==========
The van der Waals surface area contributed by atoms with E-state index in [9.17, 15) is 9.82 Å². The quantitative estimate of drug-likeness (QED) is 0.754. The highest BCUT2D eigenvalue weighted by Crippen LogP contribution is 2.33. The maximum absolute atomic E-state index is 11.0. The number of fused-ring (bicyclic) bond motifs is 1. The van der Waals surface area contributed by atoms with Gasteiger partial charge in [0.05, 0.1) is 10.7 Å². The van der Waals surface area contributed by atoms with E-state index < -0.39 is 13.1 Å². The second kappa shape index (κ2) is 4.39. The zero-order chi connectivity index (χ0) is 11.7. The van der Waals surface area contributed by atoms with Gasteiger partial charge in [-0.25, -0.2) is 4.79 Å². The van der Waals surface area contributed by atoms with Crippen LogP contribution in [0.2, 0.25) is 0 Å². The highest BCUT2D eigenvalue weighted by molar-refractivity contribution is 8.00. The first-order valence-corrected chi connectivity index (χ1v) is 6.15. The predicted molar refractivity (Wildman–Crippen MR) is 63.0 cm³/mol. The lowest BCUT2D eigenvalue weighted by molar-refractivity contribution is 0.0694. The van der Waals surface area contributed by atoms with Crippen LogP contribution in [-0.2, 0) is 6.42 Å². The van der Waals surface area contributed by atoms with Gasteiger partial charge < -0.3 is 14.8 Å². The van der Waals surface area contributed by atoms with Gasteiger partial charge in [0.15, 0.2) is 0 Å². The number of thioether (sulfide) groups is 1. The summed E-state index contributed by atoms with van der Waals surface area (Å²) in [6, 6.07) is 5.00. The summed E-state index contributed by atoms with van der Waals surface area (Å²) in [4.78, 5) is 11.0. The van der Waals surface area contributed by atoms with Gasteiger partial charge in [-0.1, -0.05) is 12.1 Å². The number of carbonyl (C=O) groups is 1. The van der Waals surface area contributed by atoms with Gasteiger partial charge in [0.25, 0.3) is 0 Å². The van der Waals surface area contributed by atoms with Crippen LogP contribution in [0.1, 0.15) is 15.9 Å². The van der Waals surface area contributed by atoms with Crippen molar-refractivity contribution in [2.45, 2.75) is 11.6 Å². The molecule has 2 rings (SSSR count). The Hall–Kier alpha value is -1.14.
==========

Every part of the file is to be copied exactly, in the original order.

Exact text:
The van der Waals surface area contributed by atoms with E-state index in [9.17, 15) is 9.82 Å². The quantitative estimate of drug-likeness (QED) is 0.754. The highest BCUT2D eigenvalue weighted by Crippen LogP contribution is 2.33. The maximum absolute atomic E-state index is 11.0. The number of fused-ring (bicyclic) bond motifs is 1. The van der Waals surface area contributed by atoms with Gasteiger partial charge in [0.05, 0.1) is 10.7 Å². The van der Waals surface area contributed by atoms with E-state index < -0.39 is 13.1 Å². The second kappa shape index (κ2) is 4.39. The zero-order chi connectivity index (χ0) is 11.7. The van der Waals surface area contributed by atoms with Gasteiger partial charge in [-0.25, -0.2) is 4.79 Å². The van der Waals surface area contributed by atoms with Crippen LogP contribution in [0.2, 0.25) is 0 Å². The highest BCUT2D eigenvalue weighted by molar-refractivity contribution is 8.00. The first-order valence-corrected chi connectivity index (χ1v) is 6.15. The predicted molar refractivity (Wildman–Crippen MR) is 63.0 cm³/mol. The lowest BCUT2D eigenvalue weighted by molar-refractivity contribution is 0.0694. The van der Waals surface area contributed by atoms with Crippen LogP contribution in [-0.2, 0) is 6.42 Å². The van der Waals surface area contributed by atoms with Gasteiger partial charge < -0.3 is 14.8 Å². The van der Waals surface area contributed by atoms with Gasteiger partial charge in [0.15, 0.2) is 0 Å². The number of thioether (sulfide) groups is 1. The summed E-state index contributed by atoms with van der Waals surface area (Å²) in [6, 6.07) is 5.00. The summed E-state index contributed by atoms with van der Waals surface area (Å²) in [4.78, 5) is 11.0. The van der Waals surface area contributed by atoms with Gasteiger partial charge in [-0.1, -0.05) is 12.1 Å². The number of carbonyl (C=O) groups is 1. The van der Waals surface area contributed by atoms with Gasteiger partial charge in [0.25, 0.3) is 0 Å². The van der Waals surface area contributed by atoms with Crippen LogP contribution in [0.1, 0.15) is 15.9 Å². The van der Waals surface area contributed by atoms with Crippen molar-refractivity contribution in [2.45, 2.75) is 11.6 Å². The molecule has 2 rings (SSSR count). The Hall–Kier alpha value is -1.14.